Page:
False pregnancies can occur because of the sexual stimulation of being mounted, even from by another doe. It can also happen because of high stress. Rabbits can occasionally ovulate during periods of high stress. False pregnancies last about 18 days instead of 31.
If your rabbit has a false pregnancy, you can usually treat the problem by getting her sprayed. This will prevent most false pregnancies going forward.
Bullying, Fighting, and Grooming
Rabbits are very territorial, especially the doe’s. And, it can take a while for rabbits to bond with each other if they didn’t grow up together. As a result, they will fight for a while. This can can result in biting and hair pulling or other injuries.
Grooming is also a common sign of dominance between rabbits. Usually, doe’s will groom a lower doe or a buck. It is not a sign of bonding.
Separate rabbits that are grooming or barbering each other. This will stop the dangerous behavior and allow you to see if the hair loss stops.
Dental Problems Cause Grooming Problems
Dental issues can cause problems with grooming. Rabbits self-groom daily. Make sure you check on their teeth regularly to make sure they don’t develop a severe condition,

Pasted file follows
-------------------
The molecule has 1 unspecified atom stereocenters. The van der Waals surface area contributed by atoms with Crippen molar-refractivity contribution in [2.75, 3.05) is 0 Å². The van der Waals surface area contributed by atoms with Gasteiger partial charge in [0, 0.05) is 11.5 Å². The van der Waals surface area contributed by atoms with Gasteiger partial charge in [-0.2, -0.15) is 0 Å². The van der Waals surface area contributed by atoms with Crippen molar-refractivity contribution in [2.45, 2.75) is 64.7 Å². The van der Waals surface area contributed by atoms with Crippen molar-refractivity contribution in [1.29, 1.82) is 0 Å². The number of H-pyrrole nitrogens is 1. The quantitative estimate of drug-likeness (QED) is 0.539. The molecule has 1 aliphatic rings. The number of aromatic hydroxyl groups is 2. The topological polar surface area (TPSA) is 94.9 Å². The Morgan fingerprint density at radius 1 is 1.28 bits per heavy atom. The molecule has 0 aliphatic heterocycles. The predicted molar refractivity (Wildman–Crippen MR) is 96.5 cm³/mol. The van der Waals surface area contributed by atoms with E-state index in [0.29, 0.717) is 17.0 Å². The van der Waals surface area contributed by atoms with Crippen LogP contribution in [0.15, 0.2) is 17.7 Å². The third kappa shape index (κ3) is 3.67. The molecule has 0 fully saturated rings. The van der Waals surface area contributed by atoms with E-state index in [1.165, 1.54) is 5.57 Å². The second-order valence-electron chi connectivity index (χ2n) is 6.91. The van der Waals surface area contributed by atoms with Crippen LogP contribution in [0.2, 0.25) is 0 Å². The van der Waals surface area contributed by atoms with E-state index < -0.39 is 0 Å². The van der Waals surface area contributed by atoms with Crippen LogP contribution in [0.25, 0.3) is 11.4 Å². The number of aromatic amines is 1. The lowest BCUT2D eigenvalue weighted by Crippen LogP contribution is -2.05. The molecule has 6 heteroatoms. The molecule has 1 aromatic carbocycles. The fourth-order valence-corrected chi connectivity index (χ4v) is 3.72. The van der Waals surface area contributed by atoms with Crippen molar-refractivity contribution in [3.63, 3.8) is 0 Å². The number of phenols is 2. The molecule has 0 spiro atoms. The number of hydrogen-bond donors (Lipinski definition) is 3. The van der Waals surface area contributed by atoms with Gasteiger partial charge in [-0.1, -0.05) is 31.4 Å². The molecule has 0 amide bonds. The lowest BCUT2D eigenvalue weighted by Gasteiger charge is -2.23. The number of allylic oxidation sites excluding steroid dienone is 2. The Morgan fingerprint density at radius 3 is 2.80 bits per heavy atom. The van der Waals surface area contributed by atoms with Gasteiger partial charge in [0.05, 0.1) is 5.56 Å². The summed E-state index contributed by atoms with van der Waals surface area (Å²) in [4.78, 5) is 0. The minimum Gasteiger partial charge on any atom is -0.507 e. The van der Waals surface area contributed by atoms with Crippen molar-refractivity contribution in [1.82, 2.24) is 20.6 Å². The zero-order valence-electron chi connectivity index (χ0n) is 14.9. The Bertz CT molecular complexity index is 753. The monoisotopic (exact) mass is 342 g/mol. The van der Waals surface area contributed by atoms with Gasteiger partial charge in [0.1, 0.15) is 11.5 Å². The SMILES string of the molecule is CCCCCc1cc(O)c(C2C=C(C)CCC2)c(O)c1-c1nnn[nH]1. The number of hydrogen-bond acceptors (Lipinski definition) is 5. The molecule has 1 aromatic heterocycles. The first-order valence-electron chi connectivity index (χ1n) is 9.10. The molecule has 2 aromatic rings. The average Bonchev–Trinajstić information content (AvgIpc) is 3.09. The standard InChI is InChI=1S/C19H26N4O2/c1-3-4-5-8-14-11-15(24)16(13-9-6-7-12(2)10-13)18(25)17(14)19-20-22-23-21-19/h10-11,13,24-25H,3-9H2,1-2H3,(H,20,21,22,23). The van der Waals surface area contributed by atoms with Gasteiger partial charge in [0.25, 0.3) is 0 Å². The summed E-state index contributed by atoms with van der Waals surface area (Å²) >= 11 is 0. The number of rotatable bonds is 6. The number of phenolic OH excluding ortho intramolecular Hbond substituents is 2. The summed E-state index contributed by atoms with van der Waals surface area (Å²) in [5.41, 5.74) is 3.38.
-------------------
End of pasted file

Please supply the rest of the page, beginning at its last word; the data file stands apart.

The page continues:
Severe dental issues can cause rabbits to starve because it hurts too much to eat. Dental problems are most common among dwarf and lion head rabbits. Other rabbit breeds with small, rounded faces also tend to have more frequent issues.
Give your rabbits plenty of fiber, fruit, wood, and the best diet they can get to avoid most dental problems.
If your rabbit has overgrown teeth, you will notice that the front teeth are noticeably sticking out of the mouth. Rabbit’s teeth grow continually. In the wild, they are constantly munching, and domesticated rabbits want to nibble all day also. But, sometimes, a rabbit doesn’t get enough roughage to keep their teeth trimmed naturally. Some owners don’t realize how much a rabbit needs to munch all day.
Often if you see the front teeth overgrown, it means the back teeth are also overgrown. Overgrown teeth make it hard for rabbits to self-groom. They may try to groom and instead pull large chunks or whole patches of hair off.